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Doctoral thesis, 2011

Wild rodents as carriers of potential pathogens to pigs, chickens and humans

Backhans, Annette


The aim of this thesis was to investigate the specific risks that rodents constitute for proliferation of pathogens and transmission of those to farm animals, and indirectly to humans. Rodents were captured in pig and chicken flocks, in wastewater treatment plants and other urban environments. The enteric pig pathogens Brachyspira hyodysenteriae and B. pilosicoli and the chicken pathogen B. intermedia were detected. Fingerprinting by Random Amplified Polymorphic DNA and Pulsed Field Gel Electrophoresis indicated cross-species transmission of B. pilosicoli, B. intermedia, B. innocens, and B. murdochii between rodents and farm animals. A phylogeny of murine brachyspiras was established. Three new genetic rodent variants of Brachyspira spp. were discovered, for which the provisional names ‘B. rattus’, ‘B. muridarum’ and ‘B. muris’ were suggested. Lawsonia intracellularis and encephalomyocarditis virus (EMCV) were detected in rodents trapped on pig farms. The clinical significance of leptospirosis in Sweden is reportedly minor. However, the detection of pathogenic leptospiras in mice, rats and a water vole indicated that rodents constitute a potential hazard to pigs and humans. Campylobacteriosis, salmonellosis and yersiniosis are the most frequently reported zoonosis in Europe. Rodents in the study carried C. jejuni, C. coli and C. upsaliensis. Identical isolates of the human pathogen Yersinia enterocolitica bioserotype 4/O:3 were isolated both from rodents and pigs on the same farm, indicating cross-species transmission. Salmonella enterica could not be detected by the applied real-time PCR, indicating a low sensitivity of this test. No zoonotic variants of Giardia spp. or Cryptosporidium spp. were detected. All samples were tested negative for Trichinella spp. indicating that trichinellosis is not a widespread infection in wild rodents in Sweden. No rodents were seropositive to Toxoplasma gondii. In conclusion, the results show that rodents could be a risk for the transmission of the pig pathogens Lawsonia intracellularis, Brachyspira hyodysenteriae, B. pilosicoli, pathogenic Leptospira spp. and EMCV, and zoonotic Campylobacter species and Yersinia enterocolitica 4/O:3 in Sweden.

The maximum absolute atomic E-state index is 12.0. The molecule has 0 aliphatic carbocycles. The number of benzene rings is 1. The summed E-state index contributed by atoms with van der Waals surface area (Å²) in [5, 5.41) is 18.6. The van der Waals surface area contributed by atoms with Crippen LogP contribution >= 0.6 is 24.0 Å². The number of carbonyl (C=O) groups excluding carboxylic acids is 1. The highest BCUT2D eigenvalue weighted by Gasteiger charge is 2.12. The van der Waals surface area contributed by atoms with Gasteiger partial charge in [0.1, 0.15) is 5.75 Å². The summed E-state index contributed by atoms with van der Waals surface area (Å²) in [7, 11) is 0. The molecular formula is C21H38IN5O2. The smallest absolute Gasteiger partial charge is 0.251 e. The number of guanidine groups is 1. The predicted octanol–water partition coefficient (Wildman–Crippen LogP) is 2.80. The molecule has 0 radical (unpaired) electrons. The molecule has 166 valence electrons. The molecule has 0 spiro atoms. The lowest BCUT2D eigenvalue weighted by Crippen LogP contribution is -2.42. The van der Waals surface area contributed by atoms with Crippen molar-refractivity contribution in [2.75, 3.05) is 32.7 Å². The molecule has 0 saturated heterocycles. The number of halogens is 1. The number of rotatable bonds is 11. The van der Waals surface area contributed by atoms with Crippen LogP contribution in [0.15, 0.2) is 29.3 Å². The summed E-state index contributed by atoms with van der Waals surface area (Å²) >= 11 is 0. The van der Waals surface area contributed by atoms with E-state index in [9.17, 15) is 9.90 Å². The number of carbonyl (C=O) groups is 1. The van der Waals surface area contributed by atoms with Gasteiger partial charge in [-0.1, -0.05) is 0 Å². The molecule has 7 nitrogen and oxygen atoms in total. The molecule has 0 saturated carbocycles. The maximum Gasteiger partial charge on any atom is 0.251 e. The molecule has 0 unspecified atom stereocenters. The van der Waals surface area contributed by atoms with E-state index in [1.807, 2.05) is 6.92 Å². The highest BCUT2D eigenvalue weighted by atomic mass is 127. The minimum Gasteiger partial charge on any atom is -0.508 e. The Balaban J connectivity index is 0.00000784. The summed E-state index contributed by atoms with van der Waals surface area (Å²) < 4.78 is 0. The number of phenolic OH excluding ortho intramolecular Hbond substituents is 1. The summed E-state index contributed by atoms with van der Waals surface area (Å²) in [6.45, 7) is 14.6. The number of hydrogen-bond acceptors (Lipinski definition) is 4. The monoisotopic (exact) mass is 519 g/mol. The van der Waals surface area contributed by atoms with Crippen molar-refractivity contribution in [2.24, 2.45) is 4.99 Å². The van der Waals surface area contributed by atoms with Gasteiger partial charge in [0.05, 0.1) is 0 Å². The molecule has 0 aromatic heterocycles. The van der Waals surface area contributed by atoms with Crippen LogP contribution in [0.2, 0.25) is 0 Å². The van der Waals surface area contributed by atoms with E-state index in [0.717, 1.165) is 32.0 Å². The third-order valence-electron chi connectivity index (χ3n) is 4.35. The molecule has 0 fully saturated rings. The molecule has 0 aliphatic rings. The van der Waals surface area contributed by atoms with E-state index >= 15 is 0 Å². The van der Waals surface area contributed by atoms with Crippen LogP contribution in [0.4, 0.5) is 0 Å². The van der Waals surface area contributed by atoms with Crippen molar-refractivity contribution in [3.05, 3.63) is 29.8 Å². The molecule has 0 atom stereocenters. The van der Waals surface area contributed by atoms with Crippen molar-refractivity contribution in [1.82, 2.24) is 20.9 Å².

swine; chickens; rodents; pathogens; disease transmission; sweden

Published in

Acta Universitatis Agriculturae Sueciae
2011, number: 44
ISBN: 978-91-576-7588-0
Publisher: Department of Clinical Sciences, Swedish University of Agricultural Sciences

Authors' information

Swedish University of Agricultural Sciences, Department of Clinical Sciences

UKÄ Subject classification

Clinical Science

URI (permanent link to this page)